Aspen Princess: Valley dads stand behind raise their kids, and being a pillar | AspenTimes.com

Aspen Princess: Valley dads stand behind raise their kids, and being a pillar

Alison Berkley Margo
The Aspen Princess

I was at the playground with Levi the other day when a little boy and his dad were on the swings next to us. The little boy was sticking his tongue out, making funny noises.

"We don't do that, Billy," the dad said in a patient, even tone. "If you make that face, we'll have to go home."

It wasn't the first time I thought to myself, "Really?" I felt a little judgmental at first, and then, "Should I be teaching Levi the same thing?" Because honestly, we really haven't been focusing on stuff like that. I'm more concerned about him hurtling heavy objects at my head, hitting and kicking. You know, stuff that makes me worry that my child might end up in juvi before the age of 5.

What really struck me is how often I see little ones with their dads during the week. It's dads at the playground, dads at the grocery store and dads at the Sundeck taking care of the littles while mom takes a few runs.

These guys are pros. They aren't messing around. They take on parenting the way they probably take on fixing stuff around the house or heading out for a backcountry adventure. They have the right tools. They have enough food and water. They are ready for whatever these 2-foot-tall tyrants have in store for them.

Once, we were at the ice rink in Aspen for Ryan's Sunday night hockey game (you know, the rec league where all these grown men act like a bunch of toddlers, hitting and shoving and calling each other names as if they were in the NHL). Our friend John was there watching his two little ones so his wife could play. He had a bag of tricks that made me feel like a serious amateur. He had snacks. He had drinks. He even had special containers to keep the mac and cheese warm. My poor child, who was provided with none of these things, poached from John as the kids ran laps around the lobby. Every time he came back around, he had a fistful of something else. Pretzels. Goldfish. Apple slices. Carrot sticks.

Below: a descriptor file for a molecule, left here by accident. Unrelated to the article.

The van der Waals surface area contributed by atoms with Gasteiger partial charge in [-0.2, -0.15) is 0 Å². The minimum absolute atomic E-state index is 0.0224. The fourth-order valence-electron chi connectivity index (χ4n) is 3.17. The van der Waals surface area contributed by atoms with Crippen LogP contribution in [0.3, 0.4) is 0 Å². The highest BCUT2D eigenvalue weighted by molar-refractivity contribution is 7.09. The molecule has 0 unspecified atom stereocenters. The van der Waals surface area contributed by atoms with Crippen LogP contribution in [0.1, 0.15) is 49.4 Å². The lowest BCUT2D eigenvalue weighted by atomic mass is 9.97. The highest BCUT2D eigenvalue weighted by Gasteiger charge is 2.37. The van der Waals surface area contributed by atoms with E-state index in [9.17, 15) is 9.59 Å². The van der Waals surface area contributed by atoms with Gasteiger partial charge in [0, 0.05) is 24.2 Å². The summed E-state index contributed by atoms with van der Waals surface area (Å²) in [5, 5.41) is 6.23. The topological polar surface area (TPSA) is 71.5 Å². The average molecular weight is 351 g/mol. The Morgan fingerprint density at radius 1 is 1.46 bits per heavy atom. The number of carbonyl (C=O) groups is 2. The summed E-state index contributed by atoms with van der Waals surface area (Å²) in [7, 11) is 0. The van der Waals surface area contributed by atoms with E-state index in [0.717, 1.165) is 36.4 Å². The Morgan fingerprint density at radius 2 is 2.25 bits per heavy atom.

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"You sure do come prepared," I said to John.

He shrugged. "We came straight from skiing so I kind of have to be."

I nodded as if I were capable of the same level of preparedness, which I'm not. I am horrible. I am the parent who wets a paper towel in the bathroom because I forgot to pack the wipes. Don't get me wrong — I try to do my best most days, but my point is that the guys in this valley are not afraid to step up to the caretaking role.

This is a far cry from my parent's generation. My own father is a brilliant psychiatrist who knows his way around the human brain and has a pretty good handle on anatomy after having gone through medical school. But the guy can't change a diaper to save his life. And unless you consider scrambling two eggs inside a coffee cup as and sticking it in the microwave "cooking" he doesn't know his way around the kitchen, either.

"It's all my fault," my mom always says. "I created this monster."

He had nothing to do with taking care of us as kids, other than those fun and unforgettable weekend excursions to the beach or to go skiing on the rare occasion my mom was indisposed for whatever reason. Think about this: we would ride in the back of his Mazda RX7 on a mattress, lying on our backs because his car was a two-seater. We'd stare out the glass of the hatchback and watch the sky go by. What seatbelts?

When we decided to go ahead and start a family, I assumed Ryan would make a great mother. I wanted a family but was not one of these women who went nuts over babies. I had never taken care of a baby in my life. I'd never changed a diaper or fed a kid a bottle and the idea of breast-feeding totally freaked me out.

Ryan had taken care of his niece from the time she was born when he shared a house in Minneapolis with his brother, and he knew how to do all that stuff. He's one of these guys who is so manly that his masculinity is never threatened, even when he wears mirrored sunglasses with purple lenses or dons an apron to cook dinner. Let's just say he is not afraid to change a diaper and is in fact very anal about it (no pun intended). He's always criticizing my techniques, demonstrating how to properly secure the tape and pull the seams so the elastic is more comfortable around the baby's thigh.

To everyone's surprise, I fell in love with my baby from the first moment I held him in my arms. Turned out, I love babies. Turned out, I love being a mom, more than anything else I've ever done in my life.

But I gotta hand it to the men of this valley who are clearly helping their women out as much as they can. Maybe the women are working. Maybe they're training for a marathon or skinning up Highlands. They might be at yoga or maybe they're taking some time for themselves, out with a girlfriend or spending the afternoon at the spa.

Whatever it is, we are pretty damn lucky to live in a modern community with men who are willing to be our true partners. It's not always like that. It's one of the reasons I moved here, to a place where women are respected and revered but also encouraged to excel, to be the best we can be.

Next time you see a mom fly by you on the hill, just know that behind every mountain mamma is a man secure enough to let his woman shine.

The Princess is stoked for Highlands opening day. Email your love to alisonmargo@gmail.com.

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